President Cyril Ramaphosa has said that suspended ANC secretary-general Ace Magashule’s accusations against him and his attempt to suspend him from the party had “no real substance”.
Ramaphosa said in an interview with France24 on the sidelines of French President Emmanuel Macron’s summit on African economies in Paris that Magashule was “a person who himself is facing criminal charges who will seek to find ways to defend himself”.
Interviewer Marc Perelman asked Ramaphosa about the fact that Magashule was challenging his suspension in court and accusing Ramaphosa of suspending him to pave the way for his re-election at the end of next year.
Ramaphosa told Perelman that “there’s no real substance to any of those things” and “when you are president, you are attacked by anybody”.
He was also asked about former president Jacob Zuma’s corruption case, which was again postponed this week, News24 reported.
Charges were first laid against Zuma 16 years ago.
“I don’t think he’s escaping justice,” Ramaphosa said.
He said: “If he was escaping justice he would have run away somewhere, but he’s not. He is obviously trying to exercise his rights as a person who is accused.”
Perelman put it to Ramaphosa that Zuma had described this as a witch-hunt, but Ramaphosa denied this was true.
“He would want to say that, but it isn’t,” Ramaphosa said.
“He knows very well that our justice system is a fair justice system and our democracy is a robust democracy that enables all these things to happen, and when one is found not guilty, it basically means that you’re not found guilty. So there would be a fair trial, there would be a fair process, that not only former president Zuma has to go through, but anyone who is found to be needing to go through a process like this.”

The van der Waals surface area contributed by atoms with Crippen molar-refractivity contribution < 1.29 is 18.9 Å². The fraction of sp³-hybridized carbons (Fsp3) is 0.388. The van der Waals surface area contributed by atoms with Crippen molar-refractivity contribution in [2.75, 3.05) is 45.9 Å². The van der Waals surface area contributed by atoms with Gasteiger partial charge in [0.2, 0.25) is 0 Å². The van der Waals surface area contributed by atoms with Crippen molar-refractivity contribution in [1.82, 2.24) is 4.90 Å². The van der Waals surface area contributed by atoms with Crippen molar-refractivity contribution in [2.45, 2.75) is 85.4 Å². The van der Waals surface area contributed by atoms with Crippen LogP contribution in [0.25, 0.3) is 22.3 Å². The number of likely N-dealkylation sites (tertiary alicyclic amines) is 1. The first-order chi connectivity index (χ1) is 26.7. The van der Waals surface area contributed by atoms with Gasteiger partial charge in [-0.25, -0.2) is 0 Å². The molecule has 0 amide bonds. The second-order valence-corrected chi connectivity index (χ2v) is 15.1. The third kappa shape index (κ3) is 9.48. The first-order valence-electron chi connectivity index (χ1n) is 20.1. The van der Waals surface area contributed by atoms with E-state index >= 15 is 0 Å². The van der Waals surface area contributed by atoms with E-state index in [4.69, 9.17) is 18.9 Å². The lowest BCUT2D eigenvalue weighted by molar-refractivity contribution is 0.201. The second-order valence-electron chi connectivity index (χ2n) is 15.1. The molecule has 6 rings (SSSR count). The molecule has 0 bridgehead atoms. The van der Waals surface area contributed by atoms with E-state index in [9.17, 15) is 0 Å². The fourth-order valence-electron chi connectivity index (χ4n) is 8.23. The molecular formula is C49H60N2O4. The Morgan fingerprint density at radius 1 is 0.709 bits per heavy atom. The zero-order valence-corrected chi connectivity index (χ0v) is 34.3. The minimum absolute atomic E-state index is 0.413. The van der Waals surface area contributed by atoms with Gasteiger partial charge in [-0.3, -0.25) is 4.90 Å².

Ramaphosa refused to be drawn into responding to a question on whether Zuma’s reasons for refusing to appear in front of the State Capture Inquiry were valid.
He said the matter was before the courts and it was for the courts to decide on this.
Zuma had argued that the fact that the commission chair, Deputy Chief Justice Raymond Zondo, had a child with the sister of one of Zuma’s wives years before Zuma married her, meant that he would be partial.
Ramaphosa said: “The party that [Zuma] belongs to has pledged its support to the commission.”
He said the ANC had called for this commission and said that “everybody who is called to go before the commission should go and testify to the commission”.
Ramaphosa was also asked whether South Africa would go into a lockdown again in anticipation of a third wave of Covid-19 infections – but he said a possible lockdown would only be decided “depending on the severity of the third wave”.
Ramaphosa also had praise for Macron’s initiatives towards Africa.
He had “illustrated his support for Africa” through this summit and other outreach efforts in recent years, Ramaphosa said, including speaking out in world forums like the G7 and the G20, as well as convening the summit which focused on the recovery of African economies in a post-Covid-19 world.
“That in itself demonstrates that you have got a leader in President Macron who is prepared to be innovative, to think out of the box to come up with solutions and to mobilise help and support for Africa knowing very well what colonialism did to Africa,” Ramaphosa said.
He also said Macron would be welcomed to South Africa during his state visit, currently being planned for the end of May.
Ramaphosa told the summit in Paris on Tuesday that African economies had been hard hit by Covid-19 and “credit rating agencies need to play their role without acting as a deterrent to countries who seek to take advantage of credible and transparent credit relief measures”.
He also asked for an equitable distribution of vaccines.
During his two-day visit, Ramaphosa held a series of bilateral talks, including African Union Chairperson and Democratic Republic of Congo President Félix Tshisekedi, President João Lourenço of Angola, President Alassane Ouattara of the Ivory Coast, President Filipe Jacinto Nyusi of Mozambique, President Macky Sall of Senegal; President Paul Kagame of Rwanda, and President Faure Gnassingbé of the Republic of Togo.
Compiled by Carien du Plessis